A Precarious Existence

Canvases and Careers Today

Criticism and Its Markets

Ilse van Rijn

November 1, 2009review,

Daniel Birnbaum, Isabelle Graw (eds.), Canvases and Careers Today: Criticism and Its Markets, Berlin / New York: Sternberg Press, 2008, ISBN 9781933128474, 148 pages

Seldom has an introduction to a book of art theory contained so many exclamation marks. Isabelle Graw, who with Daniel Birnbaum co-edited Canvases and Careers Today: Criticism and Its Markets, begins with an exalted, ‘Es lebe die Kunstkritik!’ and concludes her introduction by enthusiastically encouraging us into activity: ‘Let’s get going!’ The publication contains the results of a symposium of the same title, organized in Frankfurt am Main in December 2007 by the Institut für Kunstkritik, which was founded by Birnbaum and Graw in 2003. The aim of the symposium was to discuss the art critic’s changed relationship with art and the market. Canvases and Careers Today consists of five presentations aired at the symposium and each is followed by a critical response.

The title of the book and symposium is drawn from a 1965 sociological study called Canvases and Careers: Institutional Change in the French Painting World, which served as the source of inspiration for the initiators of the symposium and as the starting point for the speakers. The authors of the original study, Harrison and Cynthia White, describe the changed world of art in nineteenth-century France. They concentrate on Impressionism and argue that the commodities traded were not so much paintings as careers. According to Graw, whose presentation at the symposium is included as an essay in the series, the Whites remind us that the careers of individual artists are embedded in institutionalized systems of organizations, rules and customs. Structural changes, such as a new market economy for example, entail new divisions of tasks. Graw questions the role of the critic in an age in which artists themselves assume responsibility for supplying the meaning of their works. What, asks Graw, should the form, place and value of texts be in a period in which information and communication have been declared the ‘queens of productive forces’? From a Marxist viewpoint, value is always relative and has to be continually negotiated and determined anew, says Graw.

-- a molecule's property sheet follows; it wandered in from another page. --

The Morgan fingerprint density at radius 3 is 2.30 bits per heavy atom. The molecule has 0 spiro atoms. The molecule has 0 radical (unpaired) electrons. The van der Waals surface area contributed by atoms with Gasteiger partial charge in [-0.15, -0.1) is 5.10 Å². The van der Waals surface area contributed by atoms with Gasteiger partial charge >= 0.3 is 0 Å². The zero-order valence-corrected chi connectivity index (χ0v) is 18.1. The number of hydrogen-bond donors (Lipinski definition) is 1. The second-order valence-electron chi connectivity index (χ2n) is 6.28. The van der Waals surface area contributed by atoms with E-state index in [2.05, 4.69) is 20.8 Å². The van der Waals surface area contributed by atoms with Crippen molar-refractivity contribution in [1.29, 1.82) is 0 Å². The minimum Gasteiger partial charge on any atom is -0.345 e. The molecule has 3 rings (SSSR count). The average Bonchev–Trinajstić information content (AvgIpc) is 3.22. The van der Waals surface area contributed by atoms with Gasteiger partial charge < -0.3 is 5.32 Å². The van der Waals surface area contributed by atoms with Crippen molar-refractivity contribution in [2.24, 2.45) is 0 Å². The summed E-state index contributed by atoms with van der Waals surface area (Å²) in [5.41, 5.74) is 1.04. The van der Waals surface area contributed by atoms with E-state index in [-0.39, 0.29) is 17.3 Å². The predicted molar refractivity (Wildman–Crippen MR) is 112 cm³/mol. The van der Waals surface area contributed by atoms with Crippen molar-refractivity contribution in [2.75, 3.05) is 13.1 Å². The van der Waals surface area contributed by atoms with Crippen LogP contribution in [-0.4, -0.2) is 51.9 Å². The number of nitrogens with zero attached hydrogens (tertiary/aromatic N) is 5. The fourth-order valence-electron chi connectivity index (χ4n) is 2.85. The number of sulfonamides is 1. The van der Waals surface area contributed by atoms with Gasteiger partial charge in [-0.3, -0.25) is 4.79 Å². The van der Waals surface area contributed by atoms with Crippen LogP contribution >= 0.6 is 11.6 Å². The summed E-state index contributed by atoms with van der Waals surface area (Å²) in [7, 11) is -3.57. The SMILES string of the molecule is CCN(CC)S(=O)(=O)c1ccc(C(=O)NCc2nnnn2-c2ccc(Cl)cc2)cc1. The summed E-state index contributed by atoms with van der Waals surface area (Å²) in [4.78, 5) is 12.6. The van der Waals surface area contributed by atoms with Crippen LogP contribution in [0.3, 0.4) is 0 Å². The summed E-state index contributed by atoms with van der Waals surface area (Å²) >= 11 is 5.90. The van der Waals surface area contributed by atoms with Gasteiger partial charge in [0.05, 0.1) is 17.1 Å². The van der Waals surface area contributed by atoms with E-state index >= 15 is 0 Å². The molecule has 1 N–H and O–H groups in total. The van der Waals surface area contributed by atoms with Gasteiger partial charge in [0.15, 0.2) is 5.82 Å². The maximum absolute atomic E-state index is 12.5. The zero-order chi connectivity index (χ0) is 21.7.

George Baker, editor of the influential journal October and the first contributor, casts doubt on the Whites’ (and therefore Graw’s) sweeping sociological, (neo-)Marxist positioning of the artist. There is no foundation in the suggestion, he says, that a ‘dealer-critic system’ has replaced the time-honoured French academies and salons. Therefore, he continues, the structure, in which, according to the Whites, art dealers, in close collaboration with critics, are supposed to have had a direct impact on the production of the value of a work of art, is in no need of dismantling today. Baker prefers to discuss the autonomy of art criticism. Leaning on the late writings of Theodor Adorno and Edward Saïd, he argues in favour of what he calls ‘late criticism’. It is only through the notion of ‘late criticism’, comparable with the ‘late style’ of an artist which is characterized by anachronisms and anomalies, that the discipline’s own historicity and internal fragmentation, and criticism’s lack of self-regulation, can be considered. Only when art criticism is no longer just preoccupied with its own time does it stand up as truly autonomous.

Responding to Baker is André Rottmann, the editor of the German magazine Texte zur Kunst. Rottmann wonders whether this (self-)reflexive form of art criticism can only be employed in the ‘late phase’ of work, in the margin, when death is in sight and one’s own discipline is declared to be ‘old’ or ‘obsolescent’? How, Rottmann asks, do practices like those of Andrea Fraser, who takes (self-)criticism as her point of departure, relate to this idea? Is there not, he says, despite – or thanks to – the current ‘new spirit of capitalism’ precise evidence of a revitalization, and hence a Pyrrhic victory, of art criticism? After all, art criticism is ubiquitous, from panels at art fairs to articles in magazines and monographs. There is no sign that the traditionally mediating and judgmental role of the critic is in any way deficient.